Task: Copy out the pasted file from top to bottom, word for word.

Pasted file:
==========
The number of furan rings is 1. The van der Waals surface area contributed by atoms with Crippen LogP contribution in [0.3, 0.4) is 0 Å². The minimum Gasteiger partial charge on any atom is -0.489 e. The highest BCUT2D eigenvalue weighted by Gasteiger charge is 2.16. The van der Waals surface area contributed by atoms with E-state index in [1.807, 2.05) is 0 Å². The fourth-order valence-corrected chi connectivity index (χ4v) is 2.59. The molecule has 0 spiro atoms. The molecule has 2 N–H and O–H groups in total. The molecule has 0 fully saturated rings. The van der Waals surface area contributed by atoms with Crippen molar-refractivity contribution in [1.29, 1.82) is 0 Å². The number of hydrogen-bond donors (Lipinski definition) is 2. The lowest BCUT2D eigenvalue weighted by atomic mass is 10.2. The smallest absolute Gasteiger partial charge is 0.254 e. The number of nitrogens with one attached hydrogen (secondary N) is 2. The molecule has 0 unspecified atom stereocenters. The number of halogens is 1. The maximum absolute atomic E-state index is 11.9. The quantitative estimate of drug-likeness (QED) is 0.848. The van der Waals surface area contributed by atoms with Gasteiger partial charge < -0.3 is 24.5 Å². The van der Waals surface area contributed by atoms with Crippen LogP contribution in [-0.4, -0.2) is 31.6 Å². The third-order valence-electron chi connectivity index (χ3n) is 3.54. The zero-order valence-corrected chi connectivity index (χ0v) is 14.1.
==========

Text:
The number of furan rings is 1. The van der Waals surface area contributed by atoms with Crippen LogP contribution in [0.3, 0.4) is 0 Å². The minimum Gasteiger partial charge on any atom is -0.489 e. The highest BCUT2D eigenvalue weighted by Gasteiger charge is 2.16. The van der Waals surface area contributed by atoms with E-state index in [1.807, 2.05) is 0 Å². The fourth-order valence-corrected chi connectivity index (χ4v) is 2.59. The molecule has 0 spiro atoms. The molecule has 2 N–H and O–H groups in total. The molecule has 0 fully saturated rings. The van der Waals surface area contributed by atoms with Crippen molar-refractivity contribution in [1.29, 1.82) is 0 Å². The number of hydrogen-bond donors (Lipinski definition) is 2. The lowest BCUT2D eigenvalue weighted by atomic mass is 10.2. The smallest absolute Gasteiger partial charge is 0.254 e. The number of nitrogens with one attached hydrogen (secondary N) is 2. The molecule has 0 unspecified atom stereocenters. The number of halogens is 1. The maximum absolute atomic E-state index is 11.9. The quantitative estimate of drug-likeness (QED) is 0.848. The van der Waals surface area contributed by atoms with Gasteiger partial charge < -0.3 is 24.5 Å². The van der Waals surface area contributed by atoms with Crippen LogP contribution in [-0.4, -0.2) is 31.6 Å². The third-order valence-electron chi connectivity index (χ3n) is 3.54. The zero-order valence-corrected chi connectivity index (χ0v) is 14.1.